Sea Turtles are Jurassic. The 7 species of sea turtles found today have been around for over a 100 million years, since the time of the dinosaurs.
Compare that to humans – we appeared on earth about 7 million years ago, relative newcomers to Earth, earliest seen in Africa. Any wonder then, there’s a lot we can learn about our planet, our environment, and our evolution by knowing sea turtles?
Sea turtles spend most of their lives in water, i.e. limited information is available on their lives. Most of what we know about sea turtles is by observing hatchlings and turtle females that come ashore to lay eggs. The reproduction cycle of Sea Turtles conveys interesting insights on their existence.
Sea Turtles take decades, anywhere between 15 to 30 years depending on the specie type, to achieve sexual maturity. These mariners, unlike any other marine animal, depend on land for reproduction.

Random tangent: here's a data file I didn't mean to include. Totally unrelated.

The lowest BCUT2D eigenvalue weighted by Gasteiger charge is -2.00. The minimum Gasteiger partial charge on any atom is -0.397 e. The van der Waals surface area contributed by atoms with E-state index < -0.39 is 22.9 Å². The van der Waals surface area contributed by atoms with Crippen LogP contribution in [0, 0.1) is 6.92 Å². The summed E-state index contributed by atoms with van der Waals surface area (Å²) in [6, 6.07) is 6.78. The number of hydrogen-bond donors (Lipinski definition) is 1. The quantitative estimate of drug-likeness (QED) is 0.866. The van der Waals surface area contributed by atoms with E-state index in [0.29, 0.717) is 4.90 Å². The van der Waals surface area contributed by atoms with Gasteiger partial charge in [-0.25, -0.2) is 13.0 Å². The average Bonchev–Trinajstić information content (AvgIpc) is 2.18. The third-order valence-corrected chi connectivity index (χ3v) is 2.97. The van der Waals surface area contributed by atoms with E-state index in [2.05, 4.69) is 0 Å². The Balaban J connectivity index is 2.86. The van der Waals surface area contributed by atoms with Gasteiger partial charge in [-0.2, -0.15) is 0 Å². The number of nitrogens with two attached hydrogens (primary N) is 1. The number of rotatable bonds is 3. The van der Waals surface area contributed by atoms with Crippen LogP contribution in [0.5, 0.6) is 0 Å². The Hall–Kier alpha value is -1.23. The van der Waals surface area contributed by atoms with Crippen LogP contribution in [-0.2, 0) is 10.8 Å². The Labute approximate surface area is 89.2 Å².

When they attain sexual maturity, it’s time for homecoming – Turtles return to the same beach where they were born to lay their eggs, spawning a new generation. It’s like womenfolk visit their maternal home when they give birth to kids.
Sea turtles are avid explorers and travel throughout the world, migrating thousands of ocean miles from their feeding grounds to their natal beaches, some as far as 5,000 miles. This is a very perilous venture risking their life to various predators and long-line fishing by humans.
Like us, are you too wondering about how they locate their natal beaches across continents? Or what makes them return to their natal beach?
We hope to be back with the answers soon!
Meanwhile, write to us at iamONE@OneForBlue.com with your thoughts – is it Science? Art? or Divine intervention?
Stay tuned as we explore deeper into the realm of these mesmerizing beauties.